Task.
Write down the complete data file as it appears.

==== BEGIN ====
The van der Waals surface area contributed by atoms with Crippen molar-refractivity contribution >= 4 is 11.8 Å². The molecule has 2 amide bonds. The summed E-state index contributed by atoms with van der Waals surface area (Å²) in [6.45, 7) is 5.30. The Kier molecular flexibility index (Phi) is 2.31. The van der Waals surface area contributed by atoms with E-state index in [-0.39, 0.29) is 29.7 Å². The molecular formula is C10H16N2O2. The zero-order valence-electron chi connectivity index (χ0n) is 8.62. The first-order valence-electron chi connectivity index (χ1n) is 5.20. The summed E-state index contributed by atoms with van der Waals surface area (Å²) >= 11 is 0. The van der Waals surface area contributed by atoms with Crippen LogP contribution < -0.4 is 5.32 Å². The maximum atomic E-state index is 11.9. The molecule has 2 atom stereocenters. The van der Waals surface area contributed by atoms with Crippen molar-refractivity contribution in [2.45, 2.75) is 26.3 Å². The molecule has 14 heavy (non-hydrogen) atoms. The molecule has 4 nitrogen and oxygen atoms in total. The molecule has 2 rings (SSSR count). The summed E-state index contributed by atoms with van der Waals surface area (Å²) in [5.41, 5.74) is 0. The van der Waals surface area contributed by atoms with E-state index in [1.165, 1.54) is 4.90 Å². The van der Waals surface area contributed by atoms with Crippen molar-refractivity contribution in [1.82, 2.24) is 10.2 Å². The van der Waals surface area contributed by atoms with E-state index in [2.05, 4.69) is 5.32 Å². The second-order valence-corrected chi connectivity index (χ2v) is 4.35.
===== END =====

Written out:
The van der Waals surface area contributed by atoms with Crippen molar-refractivity contribution >= 4 is 11.8 Å². The molecule has 2 amide bonds. The summed E-state index contributed by atoms with van der Waals surface area (Å²) in [6.45, 7) is 5.30. The Kier molecular flexibility index (Phi) is 2.31. The van der Waals surface area contributed by atoms with E-state index in [-0.39, 0.29) is 29.7 Å². The molecular formula is C10H16N2O2. The zero-order valence-electron chi connectivity index (χ0n) is 8.62. The first-order valence-electron chi connectivity index (χ1n) is 5.20. The summed E-state index contributed by atoms with van der Waals surface area (Å²) >= 11 is 0. The van der Waals surface area contributed by atoms with Crippen LogP contribution < -0.4 is 5.32 Å². The maximum atomic E-state index is 11.9. The molecule has 2 atom stereocenters. The van der Waals surface area contributed by atoms with Crippen molar-refractivity contribution in [2.45, 2.75) is 26.3 Å². The molecule has 14 heavy (non-hydrogen) atoms. The molecule has 4 nitrogen and oxygen atoms in total. The molecule has 2 rings (SSSR count). The summed E-state index contributed by atoms with van der Waals surface area (Å²) in [5.41, 5.74) is 0. The van der Waals surface area contributed by atoms with E-state index in [1.165, 1.54) is 4.90 Å². The van der Waals surface area contributed by atoms with Crippen molar-refractivity contribution in [1.82, 2.24) is 10.2 Å². The van der Waals surface area contributed by atoms with E-state index in [2.05, 4.69) is 5.32 Å². The second-order valence-corrected chi connectivity index (χ2v) is 4.35.